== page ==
[00:23:59] Josh: So they'll buy a packaged scaled process that isn't necessarily very good, or isn't a good fit. And then millions of dollars later and with lots of time and money and spend, they end up looking at their own organization and "are we any better?" And a lot of times they're not.
[00:24:19] Josh: So back to that wonderful UCLA basketball coach he would talk about activity without achievement. Where you don't like you've rearranged the chairs on the Titanic. You haven't accomplished anything. Activity without achievement is doing a bunch of stuff.
[00:24:36] Josh: "Well we took all these training classes in this scaled method and we implemented it everywhere. Everybody's doing it. Now we have all these JIRA charts showing up and this and that and stand up and we're doing all these rituals. But we're no better. We still can't get software out quickly. We still have way too many defects. We still have unhappy customers. We're still not doing too well with our competitors".
[00:24:59] Josh: Activity without achievement."
[00:25:01] Scott: And then Agile gets a bad name.
[00:25:04] Josh: Correct. Yeah, "we shouldn't be using Agile", Agile as the noun, again, not, not agility or agile as an adjective, right.
[00:25:11] Josh: So, you know what I come back to again and again, is when I look at great companies are great teams, great coaches.
[00:25:17] Josh: They lead with principles they lead with in the case of John Wooden, mantras.
[00:25:23] Josh: So how can mantras or principles guide us? And that's where people start to go "aww. I don't know. It seems too fuzzy to me. You know, what would make safety, a prerequisite? What does that tell me to do? What should I do in the morning?"
[00:25:36] Josh: It actually, isn't that complicated. You can ask for help too. But you can start to say, "well, what would it mean for things to be safe around here? Can I speak my mind?" Okay. You can't great. "Okay. So maybe we need to work on psychological safety. Where could we learn more about that?"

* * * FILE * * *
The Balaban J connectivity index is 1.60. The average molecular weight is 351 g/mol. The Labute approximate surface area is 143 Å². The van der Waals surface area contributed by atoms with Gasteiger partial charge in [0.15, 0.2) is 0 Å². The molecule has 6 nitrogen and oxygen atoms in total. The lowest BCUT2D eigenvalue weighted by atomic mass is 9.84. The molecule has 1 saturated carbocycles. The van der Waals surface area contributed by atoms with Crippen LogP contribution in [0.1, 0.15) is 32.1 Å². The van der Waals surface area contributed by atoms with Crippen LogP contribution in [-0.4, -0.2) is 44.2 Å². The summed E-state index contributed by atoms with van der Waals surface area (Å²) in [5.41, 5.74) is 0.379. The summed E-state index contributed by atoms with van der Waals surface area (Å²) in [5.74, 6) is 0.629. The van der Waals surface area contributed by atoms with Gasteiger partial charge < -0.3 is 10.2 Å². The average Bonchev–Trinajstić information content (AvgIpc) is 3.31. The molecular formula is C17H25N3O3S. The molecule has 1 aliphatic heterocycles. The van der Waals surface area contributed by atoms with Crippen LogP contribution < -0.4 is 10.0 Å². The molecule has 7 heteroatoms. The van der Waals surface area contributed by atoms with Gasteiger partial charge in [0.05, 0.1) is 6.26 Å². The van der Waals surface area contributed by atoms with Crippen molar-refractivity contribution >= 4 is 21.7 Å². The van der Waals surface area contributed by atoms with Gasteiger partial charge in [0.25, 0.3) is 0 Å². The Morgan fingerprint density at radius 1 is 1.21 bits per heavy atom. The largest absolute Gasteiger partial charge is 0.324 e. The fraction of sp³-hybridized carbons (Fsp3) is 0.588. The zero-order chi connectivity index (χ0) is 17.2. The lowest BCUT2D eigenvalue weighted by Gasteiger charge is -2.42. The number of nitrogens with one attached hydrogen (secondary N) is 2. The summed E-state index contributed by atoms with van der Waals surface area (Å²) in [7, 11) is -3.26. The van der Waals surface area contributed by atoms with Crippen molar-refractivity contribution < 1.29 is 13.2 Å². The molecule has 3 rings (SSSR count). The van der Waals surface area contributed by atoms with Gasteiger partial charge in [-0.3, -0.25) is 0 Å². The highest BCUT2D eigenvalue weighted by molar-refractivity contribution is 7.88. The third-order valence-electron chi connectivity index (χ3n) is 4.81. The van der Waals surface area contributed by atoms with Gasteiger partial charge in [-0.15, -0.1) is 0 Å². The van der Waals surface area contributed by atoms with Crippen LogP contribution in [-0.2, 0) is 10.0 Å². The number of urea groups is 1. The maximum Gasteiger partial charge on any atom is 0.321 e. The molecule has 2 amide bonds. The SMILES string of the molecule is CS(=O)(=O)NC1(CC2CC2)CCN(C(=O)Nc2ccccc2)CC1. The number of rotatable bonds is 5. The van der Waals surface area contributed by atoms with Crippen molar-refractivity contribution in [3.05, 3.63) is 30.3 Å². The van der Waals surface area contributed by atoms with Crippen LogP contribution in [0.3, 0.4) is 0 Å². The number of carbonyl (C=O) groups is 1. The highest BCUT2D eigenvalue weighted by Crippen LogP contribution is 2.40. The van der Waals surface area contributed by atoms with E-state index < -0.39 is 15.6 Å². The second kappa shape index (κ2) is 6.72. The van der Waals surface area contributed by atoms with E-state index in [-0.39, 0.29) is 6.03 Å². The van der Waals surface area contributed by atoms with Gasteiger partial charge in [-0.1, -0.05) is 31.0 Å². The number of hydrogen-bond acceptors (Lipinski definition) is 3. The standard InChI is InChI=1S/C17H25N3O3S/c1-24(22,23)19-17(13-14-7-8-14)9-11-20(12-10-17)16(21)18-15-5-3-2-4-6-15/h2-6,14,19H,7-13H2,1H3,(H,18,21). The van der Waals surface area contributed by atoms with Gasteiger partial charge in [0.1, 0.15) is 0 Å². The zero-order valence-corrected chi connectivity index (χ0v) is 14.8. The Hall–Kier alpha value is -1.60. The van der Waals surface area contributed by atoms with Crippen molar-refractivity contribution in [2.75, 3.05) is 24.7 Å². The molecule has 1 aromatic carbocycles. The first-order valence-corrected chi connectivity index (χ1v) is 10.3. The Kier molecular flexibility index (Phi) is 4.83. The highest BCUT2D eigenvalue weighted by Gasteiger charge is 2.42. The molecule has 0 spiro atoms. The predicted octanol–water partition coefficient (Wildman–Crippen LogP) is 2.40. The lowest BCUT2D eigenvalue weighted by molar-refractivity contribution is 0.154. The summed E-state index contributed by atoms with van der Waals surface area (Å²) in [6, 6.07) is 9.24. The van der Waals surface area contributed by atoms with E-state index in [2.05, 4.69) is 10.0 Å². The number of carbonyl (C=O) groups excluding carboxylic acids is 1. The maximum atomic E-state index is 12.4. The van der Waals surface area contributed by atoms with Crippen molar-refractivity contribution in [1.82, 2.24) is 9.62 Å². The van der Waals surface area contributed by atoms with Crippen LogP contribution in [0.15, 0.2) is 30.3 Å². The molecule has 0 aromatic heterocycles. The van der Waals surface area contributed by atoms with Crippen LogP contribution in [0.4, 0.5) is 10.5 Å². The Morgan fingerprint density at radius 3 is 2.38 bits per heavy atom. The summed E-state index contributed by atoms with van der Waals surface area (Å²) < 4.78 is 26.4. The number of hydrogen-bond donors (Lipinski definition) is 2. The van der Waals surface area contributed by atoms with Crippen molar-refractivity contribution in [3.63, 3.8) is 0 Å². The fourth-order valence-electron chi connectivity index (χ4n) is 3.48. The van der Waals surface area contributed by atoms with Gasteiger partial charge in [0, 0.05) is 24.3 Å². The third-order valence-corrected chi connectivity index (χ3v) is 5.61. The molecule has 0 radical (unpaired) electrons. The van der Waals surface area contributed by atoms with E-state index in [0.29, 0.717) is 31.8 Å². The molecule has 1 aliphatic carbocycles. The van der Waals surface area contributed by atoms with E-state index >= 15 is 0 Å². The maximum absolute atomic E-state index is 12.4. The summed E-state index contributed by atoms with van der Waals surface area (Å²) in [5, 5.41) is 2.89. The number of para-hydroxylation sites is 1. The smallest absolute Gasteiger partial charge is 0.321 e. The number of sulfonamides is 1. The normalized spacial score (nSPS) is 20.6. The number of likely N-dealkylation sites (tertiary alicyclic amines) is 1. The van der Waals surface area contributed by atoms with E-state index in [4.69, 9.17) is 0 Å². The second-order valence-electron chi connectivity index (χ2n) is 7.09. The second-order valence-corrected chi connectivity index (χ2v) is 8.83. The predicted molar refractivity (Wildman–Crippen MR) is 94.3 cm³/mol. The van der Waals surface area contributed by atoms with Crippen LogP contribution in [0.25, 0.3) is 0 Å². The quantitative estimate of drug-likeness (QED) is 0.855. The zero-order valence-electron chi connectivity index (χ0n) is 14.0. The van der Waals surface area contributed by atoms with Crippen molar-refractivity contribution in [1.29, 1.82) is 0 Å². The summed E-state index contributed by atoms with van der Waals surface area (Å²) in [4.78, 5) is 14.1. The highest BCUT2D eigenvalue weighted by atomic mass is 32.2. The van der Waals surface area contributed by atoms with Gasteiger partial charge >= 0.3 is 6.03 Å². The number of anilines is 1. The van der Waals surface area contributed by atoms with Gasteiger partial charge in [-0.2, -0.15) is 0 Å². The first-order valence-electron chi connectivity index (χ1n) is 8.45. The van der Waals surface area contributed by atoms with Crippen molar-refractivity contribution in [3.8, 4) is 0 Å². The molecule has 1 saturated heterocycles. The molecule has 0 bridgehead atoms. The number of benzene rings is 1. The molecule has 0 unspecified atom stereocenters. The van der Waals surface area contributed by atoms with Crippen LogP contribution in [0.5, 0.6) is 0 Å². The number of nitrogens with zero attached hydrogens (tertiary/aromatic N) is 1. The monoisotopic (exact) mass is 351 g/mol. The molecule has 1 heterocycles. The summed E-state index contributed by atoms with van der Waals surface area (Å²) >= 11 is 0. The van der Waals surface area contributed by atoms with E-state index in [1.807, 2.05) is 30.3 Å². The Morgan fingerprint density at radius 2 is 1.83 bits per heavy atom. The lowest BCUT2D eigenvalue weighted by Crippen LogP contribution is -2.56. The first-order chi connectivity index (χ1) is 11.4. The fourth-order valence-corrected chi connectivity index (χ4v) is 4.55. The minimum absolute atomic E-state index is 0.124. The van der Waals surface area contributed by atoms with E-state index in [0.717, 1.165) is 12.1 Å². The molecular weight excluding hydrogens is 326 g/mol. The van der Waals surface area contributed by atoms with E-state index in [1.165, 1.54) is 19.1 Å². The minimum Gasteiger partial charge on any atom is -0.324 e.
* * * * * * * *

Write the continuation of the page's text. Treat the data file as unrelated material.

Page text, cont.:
[00:25:51] Josh: " How could I work with my team in such a way that if I reveal my ignorance about something I'm not treated like a moron?"
[00:25:59] Josh: People are like, "yeah okay you don't know let's learn this together."
[00:26:02] Josh: There's just so many ways where the principles can be put into practice and it may not be obvious to people.
[00:26:08] Josh: So that's where you do need some help. I've been a tennis player for years. I'm a tennis player who still takes lessons. Because I know that I have still much, much more to learn or unlearn and I will always be taking tennis lessons.
[00:26:22] Josh: Whereas a lot of people they get to a certain level in tennis and then they've never taken a lesson again. They never get any better. And they're fine with that. That's to me, kind of a sad thing. Yeah.
[00:26:32] Scott: I think that unlearn is a key point as well. Isn't it? It's people don't want to admit sometimes that what they've been doing for a while is no longer relevant or isn't the right thing to do. And it's probably quite hard to let that go. I think a lot of people probably come from a project management background, like the more traditional Prince approach and then get "You can be a Agile project manager now, can't you?" and that requires a complete rewiring of the brain.